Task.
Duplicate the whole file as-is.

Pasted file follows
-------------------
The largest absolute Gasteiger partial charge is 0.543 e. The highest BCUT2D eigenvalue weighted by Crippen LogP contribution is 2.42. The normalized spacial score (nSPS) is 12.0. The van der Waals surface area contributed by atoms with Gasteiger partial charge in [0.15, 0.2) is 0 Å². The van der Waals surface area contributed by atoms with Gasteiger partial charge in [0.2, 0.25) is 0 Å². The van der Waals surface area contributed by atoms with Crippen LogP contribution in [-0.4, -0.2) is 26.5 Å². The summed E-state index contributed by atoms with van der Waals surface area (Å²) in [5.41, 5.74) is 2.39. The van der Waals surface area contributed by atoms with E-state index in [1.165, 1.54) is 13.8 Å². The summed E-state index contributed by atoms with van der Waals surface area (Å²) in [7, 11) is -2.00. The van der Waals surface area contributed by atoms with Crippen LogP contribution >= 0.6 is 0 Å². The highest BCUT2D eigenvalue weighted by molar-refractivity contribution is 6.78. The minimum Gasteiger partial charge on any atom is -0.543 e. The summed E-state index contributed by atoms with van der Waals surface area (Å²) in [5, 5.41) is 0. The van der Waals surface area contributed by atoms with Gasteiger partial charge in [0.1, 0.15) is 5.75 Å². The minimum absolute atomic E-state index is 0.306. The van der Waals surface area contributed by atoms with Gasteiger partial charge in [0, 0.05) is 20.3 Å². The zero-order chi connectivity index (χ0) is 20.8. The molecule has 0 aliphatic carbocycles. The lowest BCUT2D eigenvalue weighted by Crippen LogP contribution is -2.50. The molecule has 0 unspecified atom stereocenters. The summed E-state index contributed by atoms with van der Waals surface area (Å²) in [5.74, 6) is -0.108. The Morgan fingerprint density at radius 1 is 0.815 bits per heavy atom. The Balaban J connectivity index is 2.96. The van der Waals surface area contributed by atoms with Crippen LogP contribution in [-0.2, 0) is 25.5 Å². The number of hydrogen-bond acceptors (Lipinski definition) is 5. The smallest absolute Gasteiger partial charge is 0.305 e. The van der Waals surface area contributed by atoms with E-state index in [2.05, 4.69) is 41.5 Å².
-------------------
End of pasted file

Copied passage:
The largest absolute Gasteiger partial charge is 0.543 e. The highest BCUT2D eigenvalue weighted by Crippen LogP contribution is 2.42. The normalized spacial score (nSPS) is 12.0. The van der Waals surface area contributed by atoms with Gasteiger partial charge in [0.15, 0.2) is 0 Å². The van der Waals surface area contributed by atoms with Gasteiger partial charge in [0.2, 0.25) is 0 Å². The van der Waals surface area contributed by atoms with Crippen LogP contribution in [-0.4, -0.2) is 26.5 Å². The summed E-state index contributed by atoms with van der Waals surface area (Å²) in [5.41, 5.74) is 2.39. The van der Waals surface area contributed by atoms with E-state index in [1.165, 1.54) is 13.8 Å². The summed E-state index contributed by atoms with van der Waals surface area (Å²) in [7, 11) is -2.00. The van der Waals surface area contributed by atoms with Crippen LogP contribution >= 0.6 is 0 Å². The highest BCUT2D eigenvalue weighted by molar-refractivity contribution is 6.78. The minimum Gasteiger partial charge on any atom is -0.543 e. The summed E-state index contributed by atoms with van der Waals surface area (Å²) in [5, 5.41) is 0. The van der Waals surface area contributed by atoms with Gasteiger partial charge in [0.1, 0.15) is 5.75 Å². The minimum absolute atomic E-state index is 0.306. The van der Waals surface area contributed by atoms with Gasteiger partial charge in [0, 0.05) is 20.3 Å². The zero-order chi connectivity index (χ0) is 20.8. The molecule has 0 aliphatic carbocycles. The lowest BCUT2D eigenvalue weighted by Crippen LogP contribution is -2.50. The molecule has 0 unspecified atom stereocenters. The summed E-state index contributed by atoms with van der Waals surface area (Å²) in [5.74, 6) is -0.108. The Morgan fingerprint density at radius 1 is 0.815 bits per heavy atom. The Balaban J connectivity index is 2.96. The van der Waals surface area contributed by atoms with Crippen LogP contribution in [-0.2, 0) is 25.5 Å². The number of hydrogen-bond acceptors (Lipinski definition) is 5. The smallest absolute Gasteiger partial charge is 0.305 e. The van der Waals surface area contributed by atoms with E-state index in [2.05, 4.69) is 41.5 Å².